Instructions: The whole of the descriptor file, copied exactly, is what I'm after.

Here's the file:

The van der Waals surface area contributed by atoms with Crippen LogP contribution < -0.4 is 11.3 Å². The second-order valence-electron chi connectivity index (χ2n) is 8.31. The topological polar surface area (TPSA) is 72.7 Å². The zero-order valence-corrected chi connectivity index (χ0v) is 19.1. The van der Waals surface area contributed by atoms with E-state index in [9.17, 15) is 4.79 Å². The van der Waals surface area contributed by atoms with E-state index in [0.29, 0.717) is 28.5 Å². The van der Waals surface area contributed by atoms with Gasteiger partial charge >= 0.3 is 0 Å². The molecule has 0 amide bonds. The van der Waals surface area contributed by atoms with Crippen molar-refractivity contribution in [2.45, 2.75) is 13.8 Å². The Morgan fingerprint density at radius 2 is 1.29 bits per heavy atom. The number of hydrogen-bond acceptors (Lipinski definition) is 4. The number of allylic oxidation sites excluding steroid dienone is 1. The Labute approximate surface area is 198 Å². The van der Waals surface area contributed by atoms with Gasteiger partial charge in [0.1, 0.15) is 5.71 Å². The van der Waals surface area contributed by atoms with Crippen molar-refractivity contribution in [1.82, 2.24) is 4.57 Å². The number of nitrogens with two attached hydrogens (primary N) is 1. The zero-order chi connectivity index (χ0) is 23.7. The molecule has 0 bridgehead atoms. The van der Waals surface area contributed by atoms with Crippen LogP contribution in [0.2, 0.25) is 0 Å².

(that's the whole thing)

The van der Waals surface area contributed by atoms with Crippen LogP contribution < -0.4 is 11.3 Å². The second-order valence-electron chi connectivity index (χ2n) is 8.31. The topological polar surface area (TPSA) is 72.7 Å². The zero-order valence-corrected chi connectivity index (χ0v) is 19.1. The van der Waals surface area contributed by atoms with E-state index in [9.17, 15) is 4.79 Å². The van der Waals surface area contributed by atoms with E-state index in [0.29, 0.717) is 28.5 Å². The van der Waals surface area contributed by atoms with Gasteiger partial charge >= 0.3 is 0 Å². The molecule has 0 amide bonds. The van der Waals surface area contributed by atoms with Crippen molar-refractivity contribution in [2.45, 2.75) is 13.8 Å². The Morgan fingerprint density at radius 2 is 1.29 bits per heavy atom. The number of hydrogen-bond acceptors (Lipinski definition) is 4. The number of allylic oxidation sites excluding steroid dienone is 1. The Labute approximate surface area is 198 Å². The van der Waals surface area contributed by atoms with Gasteiger partial charge in [0.1, 0.15) is 5.71 Å². The van der Waals surface area contributed by atoms with Crippen molar-refractivity contribution in [1.82, 2.24) is 4.57 Å². The number of nitrogens with two attached hydrogens (primary N) is 1. The zero-order chi connectivity index (χ0) is 23.7. The molecule has 0 bridgehead atoms. The van der Waals surface area contributed by atoms with Crippen LogP contribution in [0.2, 0.25) is 0 Å².